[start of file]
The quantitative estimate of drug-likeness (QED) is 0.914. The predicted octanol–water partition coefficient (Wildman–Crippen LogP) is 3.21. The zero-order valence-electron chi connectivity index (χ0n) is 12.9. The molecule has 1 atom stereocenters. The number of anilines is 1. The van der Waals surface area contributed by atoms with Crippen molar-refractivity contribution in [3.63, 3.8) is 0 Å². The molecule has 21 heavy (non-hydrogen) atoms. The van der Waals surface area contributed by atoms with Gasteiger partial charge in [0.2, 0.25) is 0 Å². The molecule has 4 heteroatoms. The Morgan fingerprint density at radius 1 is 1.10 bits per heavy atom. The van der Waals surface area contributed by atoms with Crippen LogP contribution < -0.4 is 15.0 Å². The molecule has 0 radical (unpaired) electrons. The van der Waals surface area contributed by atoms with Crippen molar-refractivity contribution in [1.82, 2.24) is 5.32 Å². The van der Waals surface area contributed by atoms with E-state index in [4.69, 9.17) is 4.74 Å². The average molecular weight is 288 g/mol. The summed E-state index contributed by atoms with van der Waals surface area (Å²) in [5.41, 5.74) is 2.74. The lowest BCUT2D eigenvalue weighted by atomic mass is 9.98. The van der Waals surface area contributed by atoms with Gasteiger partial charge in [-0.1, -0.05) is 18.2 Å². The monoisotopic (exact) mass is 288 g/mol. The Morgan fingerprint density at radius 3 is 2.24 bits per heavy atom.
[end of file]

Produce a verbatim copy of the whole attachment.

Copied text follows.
The quantitative estimate of drug-likeness (QED) is 0.914. The predicted octanol–water partition coefficient (Wildman–Crippen LogP) is 3.21. The zero-order valence-electron chi connectivity index (χ0n) is 12.9. The molecule has 1 atom stereocenters. The number of anilines is 1. The van der Waals surface area contributed by atoms with Crippen molar-refractivity contribution in [3.63, 3.8) is 0 Å². The molecule has 21 heavy (non-hydrogen) atoms. The van der Waals surface area contributed by atoms with Gasteiger partial charge in [0.2, 0.25) is 0 Å². The molecule has 4 heteroatoms. The Morgan fingerprint density at radius 1 is 1.10 bits per heavy atom. The van der Waals surface area contributed by atoms with Crippen LogP contribution < -0.4 is 15.0 Å². The molecule has 0 radical (unpaired) electrons. The van der Waals surface area contributed by atoms with Crippen molar-refractivity contribution in [1.82, 2.24) is 5.32 Å². The van der Waals surface area contributed by atoms with E-state index in [4.69, 9.17) is 4.74 Å². The average molecular weight is 288 g/mol. The summed E-state index contributed by atoms with van der Waals surface area (Å²) in [5.41, 5.74) is 2.74. The lowest BCUT2D eigenvalue weighted by atomic mass is 9.98. The van der Waals surface area contributed by atoms with Gasteiger partial charge in [-0.1, -0.05) is 18.2 Å². The monoisotopic (exact) mass is 288 g/mol. The Morgan fingerprint density at radius 3 is 2.24 bits per heavy atom.